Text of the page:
Purpose: To study the peculiar characteristics of relapses with long latency following radical treatment for nasopharyngeal carcinoma.
Methods and materials: 847 patients with nasopharyngeal recurrence were retrospectively studied, focusing on the independent effects of latency on different outcome aspects and its relationship with other prognostic factors.
Results: The proportion of recurrence with latency <2 years (Group A), 2-<5 years (Group B), and 25 years (Group C) were 52%, 39%, and 9%, respectively. A higher proportion of Group C originated from patients with node-negative early primary, but fewer of them were still confined within the nasopharynx at detection of recurrence. There was no significant difference in the choice of salvage modality, but among those reirradiated, more of Group C were treated with external beams to a higher dose. The difference in local salvage rate was not statistically significant, but the 5-year distant failure-free rates of the 3 groups were 57%, 67%, and 83%, respectively; and the corresponding disease-specific survival (DSS) were 14%, 20%, and 35%. Multivariate analysis confirmed the independent significance of latency in predicting distant failure (hazard ratio = 0.81 per year, p < 0.01) and cancer deaths (hazard ratio = 0.90 per year, p < 0.01).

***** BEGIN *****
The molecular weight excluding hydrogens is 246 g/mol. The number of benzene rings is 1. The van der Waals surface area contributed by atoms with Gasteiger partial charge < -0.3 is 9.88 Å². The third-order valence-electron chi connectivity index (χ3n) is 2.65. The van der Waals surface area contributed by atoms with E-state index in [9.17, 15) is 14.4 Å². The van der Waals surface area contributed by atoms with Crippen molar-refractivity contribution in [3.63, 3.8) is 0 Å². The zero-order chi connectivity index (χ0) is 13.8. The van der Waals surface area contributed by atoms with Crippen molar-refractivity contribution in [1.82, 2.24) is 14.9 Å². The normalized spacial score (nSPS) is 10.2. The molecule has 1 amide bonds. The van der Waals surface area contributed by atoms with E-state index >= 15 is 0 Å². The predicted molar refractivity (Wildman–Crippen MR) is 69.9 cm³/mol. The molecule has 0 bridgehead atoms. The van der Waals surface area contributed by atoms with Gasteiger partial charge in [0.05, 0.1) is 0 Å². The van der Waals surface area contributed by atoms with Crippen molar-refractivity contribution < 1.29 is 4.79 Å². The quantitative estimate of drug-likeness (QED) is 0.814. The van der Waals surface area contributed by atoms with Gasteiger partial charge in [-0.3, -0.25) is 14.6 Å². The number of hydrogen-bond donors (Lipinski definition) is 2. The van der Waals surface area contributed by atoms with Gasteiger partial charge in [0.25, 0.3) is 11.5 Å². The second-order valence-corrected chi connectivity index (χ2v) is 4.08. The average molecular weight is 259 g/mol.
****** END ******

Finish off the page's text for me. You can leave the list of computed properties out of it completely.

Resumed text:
Conclusions: Nasopharyngeal recurrence with long latency showed different natural behavior: the prognosis was significantly better due to lower risk of distant failure.